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Pre-Clerkship Library Resources

The information resources you need for your first two years of medical school.

Recommended Resources

JAMA Evidence: Evidence Based Medicine eBook

Begining your search

Background and Foreground Questions

In Evidence Based Practice, there are these two types of questions.

Background Questions:

General questions that help you to build context and understanding. Answers are found in books and textbooks, clinical practice guidelines, and review articles.

Example questions:

What causes migraines? Search: cause and migraines

How is Type II Diabetes treated? Search: treatment and type 2 diabetes

What is the prognosis for stroke? Search: prognosis and stroke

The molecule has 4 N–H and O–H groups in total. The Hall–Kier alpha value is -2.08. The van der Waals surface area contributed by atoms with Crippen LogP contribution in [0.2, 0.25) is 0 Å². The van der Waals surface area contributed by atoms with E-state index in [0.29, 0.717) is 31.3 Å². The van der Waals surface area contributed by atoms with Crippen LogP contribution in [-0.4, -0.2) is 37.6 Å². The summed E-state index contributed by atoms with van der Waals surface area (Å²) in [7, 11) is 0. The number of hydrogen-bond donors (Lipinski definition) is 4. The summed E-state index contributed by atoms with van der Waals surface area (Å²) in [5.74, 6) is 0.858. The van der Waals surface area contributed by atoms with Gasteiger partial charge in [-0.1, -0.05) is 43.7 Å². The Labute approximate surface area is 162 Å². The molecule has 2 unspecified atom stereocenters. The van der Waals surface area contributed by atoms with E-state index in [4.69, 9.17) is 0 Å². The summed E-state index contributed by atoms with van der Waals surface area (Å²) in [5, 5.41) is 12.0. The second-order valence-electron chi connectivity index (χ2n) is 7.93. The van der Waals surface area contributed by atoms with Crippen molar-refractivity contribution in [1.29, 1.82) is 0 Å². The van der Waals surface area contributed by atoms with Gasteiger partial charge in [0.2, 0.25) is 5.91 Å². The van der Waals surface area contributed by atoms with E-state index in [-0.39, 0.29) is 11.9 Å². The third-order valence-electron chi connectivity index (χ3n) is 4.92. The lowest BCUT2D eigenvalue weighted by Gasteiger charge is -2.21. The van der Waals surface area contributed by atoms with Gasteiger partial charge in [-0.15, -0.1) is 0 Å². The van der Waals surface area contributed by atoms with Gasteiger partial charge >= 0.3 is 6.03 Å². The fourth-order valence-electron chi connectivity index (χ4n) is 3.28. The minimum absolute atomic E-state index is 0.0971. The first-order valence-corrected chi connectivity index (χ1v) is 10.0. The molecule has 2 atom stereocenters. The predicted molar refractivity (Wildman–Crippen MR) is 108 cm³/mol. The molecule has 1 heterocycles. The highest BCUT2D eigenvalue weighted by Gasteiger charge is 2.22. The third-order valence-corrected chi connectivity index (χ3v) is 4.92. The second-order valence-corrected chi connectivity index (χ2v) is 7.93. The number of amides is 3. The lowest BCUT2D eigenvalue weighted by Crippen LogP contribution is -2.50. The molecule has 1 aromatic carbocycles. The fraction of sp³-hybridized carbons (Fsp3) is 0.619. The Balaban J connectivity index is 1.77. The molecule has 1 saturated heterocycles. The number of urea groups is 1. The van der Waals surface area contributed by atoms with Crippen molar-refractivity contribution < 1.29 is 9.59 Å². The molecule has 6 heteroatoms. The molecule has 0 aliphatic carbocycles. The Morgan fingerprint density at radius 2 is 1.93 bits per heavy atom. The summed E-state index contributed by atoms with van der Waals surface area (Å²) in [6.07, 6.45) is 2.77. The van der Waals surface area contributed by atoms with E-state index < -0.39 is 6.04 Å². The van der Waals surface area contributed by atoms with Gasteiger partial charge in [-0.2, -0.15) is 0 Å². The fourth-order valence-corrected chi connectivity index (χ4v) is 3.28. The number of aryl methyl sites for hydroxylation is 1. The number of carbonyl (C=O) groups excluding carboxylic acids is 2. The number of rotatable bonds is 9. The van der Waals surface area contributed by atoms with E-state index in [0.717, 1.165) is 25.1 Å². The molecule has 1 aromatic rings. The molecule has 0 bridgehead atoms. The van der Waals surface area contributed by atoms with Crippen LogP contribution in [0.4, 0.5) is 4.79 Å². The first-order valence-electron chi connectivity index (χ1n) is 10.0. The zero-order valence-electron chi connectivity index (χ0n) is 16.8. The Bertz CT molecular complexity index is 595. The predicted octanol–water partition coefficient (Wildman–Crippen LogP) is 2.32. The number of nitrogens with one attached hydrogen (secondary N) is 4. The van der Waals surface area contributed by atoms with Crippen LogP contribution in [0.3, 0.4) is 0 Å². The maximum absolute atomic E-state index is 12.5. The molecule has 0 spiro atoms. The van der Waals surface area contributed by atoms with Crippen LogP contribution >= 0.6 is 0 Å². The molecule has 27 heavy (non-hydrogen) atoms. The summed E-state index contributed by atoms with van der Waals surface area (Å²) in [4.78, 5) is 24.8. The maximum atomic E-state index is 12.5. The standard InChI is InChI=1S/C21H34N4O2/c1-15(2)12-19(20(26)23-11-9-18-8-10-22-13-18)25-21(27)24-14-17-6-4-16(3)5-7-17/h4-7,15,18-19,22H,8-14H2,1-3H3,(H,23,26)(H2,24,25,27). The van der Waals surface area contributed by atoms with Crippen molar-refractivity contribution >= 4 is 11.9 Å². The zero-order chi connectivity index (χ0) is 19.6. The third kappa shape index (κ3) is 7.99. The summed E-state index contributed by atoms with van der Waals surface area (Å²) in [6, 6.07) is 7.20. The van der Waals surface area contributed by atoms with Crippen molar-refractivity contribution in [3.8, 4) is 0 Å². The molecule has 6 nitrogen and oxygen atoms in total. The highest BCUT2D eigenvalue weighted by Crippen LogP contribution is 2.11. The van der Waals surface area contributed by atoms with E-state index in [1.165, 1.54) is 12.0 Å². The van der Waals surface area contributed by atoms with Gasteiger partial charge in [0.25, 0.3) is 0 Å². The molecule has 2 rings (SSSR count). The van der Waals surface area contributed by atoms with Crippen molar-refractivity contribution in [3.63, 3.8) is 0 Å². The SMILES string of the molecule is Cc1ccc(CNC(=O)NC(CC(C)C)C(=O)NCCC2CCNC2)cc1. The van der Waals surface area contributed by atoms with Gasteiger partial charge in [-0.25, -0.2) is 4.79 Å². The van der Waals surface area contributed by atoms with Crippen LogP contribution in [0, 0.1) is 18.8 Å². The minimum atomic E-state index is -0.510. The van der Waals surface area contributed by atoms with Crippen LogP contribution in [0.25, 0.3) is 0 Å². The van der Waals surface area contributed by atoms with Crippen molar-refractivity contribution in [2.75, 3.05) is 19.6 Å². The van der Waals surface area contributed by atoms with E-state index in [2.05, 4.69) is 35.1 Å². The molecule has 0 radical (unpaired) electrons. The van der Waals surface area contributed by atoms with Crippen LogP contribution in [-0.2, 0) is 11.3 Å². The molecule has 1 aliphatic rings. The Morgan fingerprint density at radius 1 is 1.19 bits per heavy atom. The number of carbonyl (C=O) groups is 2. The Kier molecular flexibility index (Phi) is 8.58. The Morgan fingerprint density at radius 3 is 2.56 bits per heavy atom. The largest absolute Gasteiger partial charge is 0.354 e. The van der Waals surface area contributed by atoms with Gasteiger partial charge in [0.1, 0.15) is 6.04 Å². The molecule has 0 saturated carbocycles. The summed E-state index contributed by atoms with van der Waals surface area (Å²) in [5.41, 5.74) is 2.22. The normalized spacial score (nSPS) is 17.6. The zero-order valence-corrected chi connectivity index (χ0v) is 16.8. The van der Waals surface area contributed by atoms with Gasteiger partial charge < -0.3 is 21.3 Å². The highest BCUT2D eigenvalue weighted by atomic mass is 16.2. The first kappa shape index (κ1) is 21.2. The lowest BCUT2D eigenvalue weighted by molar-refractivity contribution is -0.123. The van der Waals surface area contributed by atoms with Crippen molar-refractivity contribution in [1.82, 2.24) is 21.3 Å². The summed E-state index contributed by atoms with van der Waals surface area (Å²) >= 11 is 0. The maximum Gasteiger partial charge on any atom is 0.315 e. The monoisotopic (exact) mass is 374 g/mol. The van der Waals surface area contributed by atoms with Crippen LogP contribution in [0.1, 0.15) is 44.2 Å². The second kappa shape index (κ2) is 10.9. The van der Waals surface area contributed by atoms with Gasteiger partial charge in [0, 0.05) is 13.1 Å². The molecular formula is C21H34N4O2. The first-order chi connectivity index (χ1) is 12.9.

Some common resources for finding answers to background questions include:

  • Access Medicine (textbooks)
  • Up to Date
  • Essential Evidence Plus
  • Review article in Pubmed

Foreground Questions:

Specific questions intended for making clinical decisions. They are specific to a patient or particular population and they usually focus on comparisons: two drugs, two treatments, two diagnostic tests, etc.

Foreground questions may be further categorized into one of 4 major types: treatment/therapy, diagnosis, prognosis, or etiology/harm.

You would search journal article databases for insight to a foreground question.

A well known model for building a clinical foreground question is called PICO. It can be a very useful strategy for organizing and focusing your question.

P - Patient/Problem/ Population

I - Intervention

C - Comparison

O - Outcome


Example question: Does hand washing (I), compared to not washing hands (C), among healthcare workers (P) reduce hospital acquired infections (O)?

Some common sources for finding answers to foreground questions include:

  • PubMed
  • Embase
  • TRIP

Go to the "Literature Search Strategies (PICO)" page to learn more

Guides for Searching the Literature

How to read scholarly journal articles